General information, such as that provided below, does not constitute individual legal advice nor is it meant to take the place of the assessment of an expert; however, we do hope to answer some of the questions we hear most often. You should always consult with a qualified immigration attorney about the individual facts of your case before making any decisions about your particular situation.
Can LGBTQ couples qualify for marriage-based immigration benefits?
Yes, LGBT couples have been able to obtain marriage-based immigration benefits since the U.S. Supreme Court held that the Defense of Marriage Act (“DOMA”) was unconstitutional on June 26, 2013. DOMA was a federal law that limited marriage to different-sex couples. Because immigration law is federal, DOMA prevented lawfully married lesbian and gay couples from obtaining lawful permanent residence (“green cards”) through marriage. Now that DOMA has been struck down, American citizens and lawful permanent residents can submit green card applications for their same-sex spouse.
That said, immigration law is very complicated and couples should carefully review these FAQs and speak with a qualified attorney before filing anything. Options for families will vary from case to case, based upon a number of factors, including: whether the couple is together or apart; whether the couple is living together in the United States or abroad; whether the couple has already married; whether the couple can marry; and, for families together in the United States, whether the non-U.S. citizen partner arrived in the United States after having been inspected by an immigration officer or whether they entered without inspection.
Has the government issued any guidance on how it will treat immigration applications by same-sex couples?
Yes, on July 26, 2013, U.S. Citizenship and Immigration Services added a webpage entitled Same-Sex Marriages which answers many questions about how LGBT immigrant families’ applications will be treated post-DOMA. Also, in July 2013 the Board of Immigration Appeals issued a decision called In Re Zeleniak which makes clear that with the end of DOMA, married same-sex couples are eligible for the whole range of immigration benefits. That case also clarifies that under immigration law, the agencies look to the law of the state or country where the marriage took place to determine the validity of the marriage. The Department of State also issued guidance confirming that LGBTQ married couples qualify for spousal visas.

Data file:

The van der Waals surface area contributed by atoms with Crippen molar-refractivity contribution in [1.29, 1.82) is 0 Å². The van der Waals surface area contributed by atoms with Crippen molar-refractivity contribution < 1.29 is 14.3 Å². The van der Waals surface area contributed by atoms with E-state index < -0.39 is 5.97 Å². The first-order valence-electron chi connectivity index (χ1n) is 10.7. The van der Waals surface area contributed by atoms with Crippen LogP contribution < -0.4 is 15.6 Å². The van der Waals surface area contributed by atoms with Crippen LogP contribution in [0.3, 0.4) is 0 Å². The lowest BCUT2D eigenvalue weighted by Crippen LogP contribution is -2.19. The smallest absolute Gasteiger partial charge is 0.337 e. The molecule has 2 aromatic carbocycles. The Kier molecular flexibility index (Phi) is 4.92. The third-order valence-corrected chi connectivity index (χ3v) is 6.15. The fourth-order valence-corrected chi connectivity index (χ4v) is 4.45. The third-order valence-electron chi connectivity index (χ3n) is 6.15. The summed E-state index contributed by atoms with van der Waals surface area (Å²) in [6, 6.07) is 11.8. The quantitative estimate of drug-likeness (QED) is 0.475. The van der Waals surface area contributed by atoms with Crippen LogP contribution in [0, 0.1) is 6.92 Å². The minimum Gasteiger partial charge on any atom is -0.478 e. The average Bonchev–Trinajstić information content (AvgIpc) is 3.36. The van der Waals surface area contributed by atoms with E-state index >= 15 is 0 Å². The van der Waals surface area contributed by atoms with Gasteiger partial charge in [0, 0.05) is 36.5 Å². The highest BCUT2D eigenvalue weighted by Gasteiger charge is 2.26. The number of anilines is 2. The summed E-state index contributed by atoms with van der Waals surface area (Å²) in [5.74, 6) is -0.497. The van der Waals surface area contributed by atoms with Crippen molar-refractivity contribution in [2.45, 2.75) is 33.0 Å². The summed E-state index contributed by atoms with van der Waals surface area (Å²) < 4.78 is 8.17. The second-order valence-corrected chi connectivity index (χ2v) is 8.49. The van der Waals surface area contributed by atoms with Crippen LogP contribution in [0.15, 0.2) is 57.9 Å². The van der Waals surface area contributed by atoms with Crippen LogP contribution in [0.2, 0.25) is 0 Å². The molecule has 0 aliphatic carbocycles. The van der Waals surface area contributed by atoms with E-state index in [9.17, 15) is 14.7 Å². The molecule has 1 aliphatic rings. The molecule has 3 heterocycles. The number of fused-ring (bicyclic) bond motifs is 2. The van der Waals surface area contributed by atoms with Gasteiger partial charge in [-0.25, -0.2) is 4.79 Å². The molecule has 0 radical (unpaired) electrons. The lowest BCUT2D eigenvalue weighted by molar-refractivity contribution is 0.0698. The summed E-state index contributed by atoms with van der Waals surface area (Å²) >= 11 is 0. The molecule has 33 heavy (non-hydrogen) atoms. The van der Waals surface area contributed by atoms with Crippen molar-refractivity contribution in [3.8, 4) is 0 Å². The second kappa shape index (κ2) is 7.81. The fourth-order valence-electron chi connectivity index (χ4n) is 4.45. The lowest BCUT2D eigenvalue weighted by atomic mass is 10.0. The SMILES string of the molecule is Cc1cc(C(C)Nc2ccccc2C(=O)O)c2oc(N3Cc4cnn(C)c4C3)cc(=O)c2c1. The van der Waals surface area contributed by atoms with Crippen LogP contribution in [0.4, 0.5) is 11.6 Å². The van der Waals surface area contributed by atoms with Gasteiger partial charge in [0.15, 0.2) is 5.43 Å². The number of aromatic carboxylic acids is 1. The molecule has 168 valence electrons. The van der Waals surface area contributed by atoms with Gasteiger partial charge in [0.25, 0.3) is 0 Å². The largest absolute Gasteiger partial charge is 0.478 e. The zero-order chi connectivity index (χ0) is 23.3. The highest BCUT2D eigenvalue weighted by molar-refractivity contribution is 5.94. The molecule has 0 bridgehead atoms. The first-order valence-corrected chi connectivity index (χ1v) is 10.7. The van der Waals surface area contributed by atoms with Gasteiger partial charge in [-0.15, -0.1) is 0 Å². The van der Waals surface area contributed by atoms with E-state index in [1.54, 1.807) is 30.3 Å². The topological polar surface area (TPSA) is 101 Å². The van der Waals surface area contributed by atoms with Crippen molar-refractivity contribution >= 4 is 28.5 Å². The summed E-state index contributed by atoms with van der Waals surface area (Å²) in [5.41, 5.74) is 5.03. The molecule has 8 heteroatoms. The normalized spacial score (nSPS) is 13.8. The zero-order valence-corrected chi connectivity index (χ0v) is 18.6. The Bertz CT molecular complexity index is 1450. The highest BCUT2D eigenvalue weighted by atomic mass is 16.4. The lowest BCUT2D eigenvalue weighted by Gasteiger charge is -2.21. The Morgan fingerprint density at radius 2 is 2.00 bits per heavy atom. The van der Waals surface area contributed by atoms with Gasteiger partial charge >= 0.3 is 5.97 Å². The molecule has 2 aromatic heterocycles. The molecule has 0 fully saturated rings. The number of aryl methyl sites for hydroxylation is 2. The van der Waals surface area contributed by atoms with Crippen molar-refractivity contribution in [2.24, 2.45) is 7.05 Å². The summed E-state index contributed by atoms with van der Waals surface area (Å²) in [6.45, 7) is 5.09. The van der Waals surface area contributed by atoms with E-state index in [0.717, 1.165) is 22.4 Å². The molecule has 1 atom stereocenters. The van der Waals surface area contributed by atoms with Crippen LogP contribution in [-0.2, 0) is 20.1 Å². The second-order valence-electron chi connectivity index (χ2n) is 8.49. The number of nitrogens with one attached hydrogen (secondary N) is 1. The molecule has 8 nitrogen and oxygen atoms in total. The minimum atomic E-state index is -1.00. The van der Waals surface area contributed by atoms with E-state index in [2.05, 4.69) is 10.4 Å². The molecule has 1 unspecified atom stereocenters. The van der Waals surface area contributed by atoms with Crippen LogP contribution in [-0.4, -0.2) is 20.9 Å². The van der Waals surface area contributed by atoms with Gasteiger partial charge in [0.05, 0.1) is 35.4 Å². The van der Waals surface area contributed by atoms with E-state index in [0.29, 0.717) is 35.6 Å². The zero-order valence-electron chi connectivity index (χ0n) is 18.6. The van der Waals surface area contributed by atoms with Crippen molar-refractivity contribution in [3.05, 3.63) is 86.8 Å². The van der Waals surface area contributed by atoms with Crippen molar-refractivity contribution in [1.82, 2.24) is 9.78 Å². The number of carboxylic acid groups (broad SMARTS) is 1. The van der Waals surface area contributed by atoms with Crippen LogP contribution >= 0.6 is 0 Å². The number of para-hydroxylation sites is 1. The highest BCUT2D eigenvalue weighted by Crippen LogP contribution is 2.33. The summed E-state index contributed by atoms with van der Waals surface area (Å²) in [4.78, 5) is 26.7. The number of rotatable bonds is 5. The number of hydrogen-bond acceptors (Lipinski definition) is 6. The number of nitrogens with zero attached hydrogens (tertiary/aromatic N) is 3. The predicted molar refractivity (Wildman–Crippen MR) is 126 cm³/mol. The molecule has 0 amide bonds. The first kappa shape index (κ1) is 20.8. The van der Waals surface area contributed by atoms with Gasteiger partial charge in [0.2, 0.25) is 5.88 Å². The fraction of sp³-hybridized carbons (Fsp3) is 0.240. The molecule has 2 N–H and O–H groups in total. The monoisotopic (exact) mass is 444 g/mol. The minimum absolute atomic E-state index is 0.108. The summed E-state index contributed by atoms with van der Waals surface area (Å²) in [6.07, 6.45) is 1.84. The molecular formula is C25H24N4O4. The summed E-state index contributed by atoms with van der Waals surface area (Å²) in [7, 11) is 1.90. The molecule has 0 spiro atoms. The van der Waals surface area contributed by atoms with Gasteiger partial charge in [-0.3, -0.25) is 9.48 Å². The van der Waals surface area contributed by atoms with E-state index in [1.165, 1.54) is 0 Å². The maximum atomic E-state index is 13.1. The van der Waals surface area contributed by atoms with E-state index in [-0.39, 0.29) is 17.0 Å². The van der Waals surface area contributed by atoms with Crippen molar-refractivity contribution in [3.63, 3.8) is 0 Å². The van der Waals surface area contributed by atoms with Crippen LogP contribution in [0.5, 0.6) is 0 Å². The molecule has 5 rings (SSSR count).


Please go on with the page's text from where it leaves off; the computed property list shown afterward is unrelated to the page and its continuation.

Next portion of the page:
Do we have to live in a marriage equality state to apply for a green card?
No. As long as the marriage was validly entered into under the laws of the state or country of celebration, it should not matter where in the U.S. you reside.
Do marriages from outside the U.S. count for U.S. immigration purposes?
Yes. As long as the marriage was validly entered into, it is sufficient for immigration purposes.
Does a civil union or domestic partnership count?
We have not seen any guidance on this issue from USCIS, but the Department of State FAQs say, “At this time, only a relationship legally considered to be a marriage in the jurisdiction where it took place establishes eligibility as a spouse for immigration purposes.” Couples who have attempted to apply for marriage-based benefits on the basis of a civil union or domestic partnership have been unsuccessful. If it is possible to marry, couples may be better off doing so because they could then feel more secure that their relationship will be recognized for immigration purposes without having to wait for further guidance.